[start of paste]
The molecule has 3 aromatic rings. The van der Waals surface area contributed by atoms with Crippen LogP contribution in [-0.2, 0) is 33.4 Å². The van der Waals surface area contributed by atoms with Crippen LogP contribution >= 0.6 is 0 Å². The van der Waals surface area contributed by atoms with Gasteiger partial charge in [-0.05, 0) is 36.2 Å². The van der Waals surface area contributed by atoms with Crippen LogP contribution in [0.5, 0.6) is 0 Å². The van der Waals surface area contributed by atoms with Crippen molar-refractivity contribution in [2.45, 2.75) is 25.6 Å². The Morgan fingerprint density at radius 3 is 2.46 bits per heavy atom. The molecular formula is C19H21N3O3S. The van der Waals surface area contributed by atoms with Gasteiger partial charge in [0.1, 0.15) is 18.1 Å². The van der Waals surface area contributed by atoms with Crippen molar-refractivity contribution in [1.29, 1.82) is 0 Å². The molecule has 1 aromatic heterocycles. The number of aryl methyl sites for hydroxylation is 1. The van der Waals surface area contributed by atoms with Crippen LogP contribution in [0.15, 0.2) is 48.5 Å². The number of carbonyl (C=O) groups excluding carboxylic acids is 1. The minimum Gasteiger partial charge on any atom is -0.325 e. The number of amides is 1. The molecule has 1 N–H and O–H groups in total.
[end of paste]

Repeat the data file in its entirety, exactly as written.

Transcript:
The molecule has 3 aromatic rings. The van der Waals surface area contributed by atoms with Crippen LogP contribution in [-0.2, 0) is 33.4 Å². The van der Waals surface area contributed by atoms with Crippen LogP contribution >= 0.6 is 0 Å². The van der Waals surface area contributed by atoms with Gasteiger partial charge in [-0.05, 0) is 36.2 Å². The van der Waals surface area contributed by atoms with Crippen LogP contribution in [0.5, 0.6) is 0 Å². The van der Waals surface area contributed by atoms with Crippen molar-refractivity contribution in [2.45, 2.75) is 25.6 Å². The Morgan fingerprint density at radius 3 is 2.46 bits per heavy atom. The molecular formula is C19H21N3O3S. The van der Waals surface area contributed by atoms with Gasteiger partial charge in [0.1, 0.15) is 18.1 Å². The van der Waals surface area contributed by atoms with Crippen molar-refractivity contribution in [1.29, 1.82) is 0 Å². The molecule has 1 aromatic heterocycles. The number of aryl methyl sites for hydroxylation is 1. The van der Waals surface area contributed by atoms with Crippen LogP contribution in [0.15, 0.2) is 48.5 Å². The number of carbonyl (C=O) groups excluding carboxylic acids is 1. The minimum Gasteiger partial charge on any atom is -0.325 e. The number of amides is 1. The molecule has 1 N–H and O–H groups in total.